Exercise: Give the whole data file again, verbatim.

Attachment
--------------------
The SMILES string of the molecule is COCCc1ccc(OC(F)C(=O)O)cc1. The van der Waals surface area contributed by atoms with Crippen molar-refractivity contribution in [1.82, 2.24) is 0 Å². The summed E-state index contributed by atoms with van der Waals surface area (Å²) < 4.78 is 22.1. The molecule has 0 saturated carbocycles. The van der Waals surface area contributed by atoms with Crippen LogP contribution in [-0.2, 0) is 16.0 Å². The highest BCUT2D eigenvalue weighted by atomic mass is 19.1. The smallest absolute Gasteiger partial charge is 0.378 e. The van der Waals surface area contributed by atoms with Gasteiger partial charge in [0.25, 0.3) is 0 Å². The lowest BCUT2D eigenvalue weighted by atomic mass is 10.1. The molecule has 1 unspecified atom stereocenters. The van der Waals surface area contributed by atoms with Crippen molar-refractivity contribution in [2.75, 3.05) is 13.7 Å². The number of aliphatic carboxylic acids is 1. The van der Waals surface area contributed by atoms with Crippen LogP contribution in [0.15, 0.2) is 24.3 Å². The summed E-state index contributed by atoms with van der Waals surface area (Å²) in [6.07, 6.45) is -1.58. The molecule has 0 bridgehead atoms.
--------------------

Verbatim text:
The SMILES string of the molecule is COCCc1ccc(OC(F)C(=O)O)cc1. The van der Waals surface area contributed by atoms with Crippen molar-refractivity contribution in [1.82, 2.24) is 0 Å². The summed E-state index contributed by atoms with van der Waals surface area (Å²) < 4.78 is 22.1. The molecule has 0 saturated carbocycles. The van der Waals surface area contributed by atoms with Crippen LogP contribution in [-0.2, 0) is 16.0 Å². The highest BCUT2D eigenvalue weighted by atomic mass is 19.1. The smallest absolute Gasteiger partial charge is 0.378 e. The van der Waals surface area contributed by atoms with Gasteiger partial charge in [0.25, 0.3) is 0 Å². The lowest BCUT2D eigenvalue weighted by atomic mass is 10.1. The molecule has 1 unspecified atom stereocenters. The van der Waals surface area contributed by atoms with Crippen molar-refractivity contribution in [2.75, 3.05) is 13.7 Å². The number of aliphatic carboxylic acids is 1. The van der Waals surface area contributed by atoms with Crippen LogP contribution in [0.15, 0.2) is 24.3 Å². The summed E-state index contributed by atoms with van der Waals surface area (Å²) in [6.07, 6.45) is -1.58. The molecule has 0 bridgehead atoms.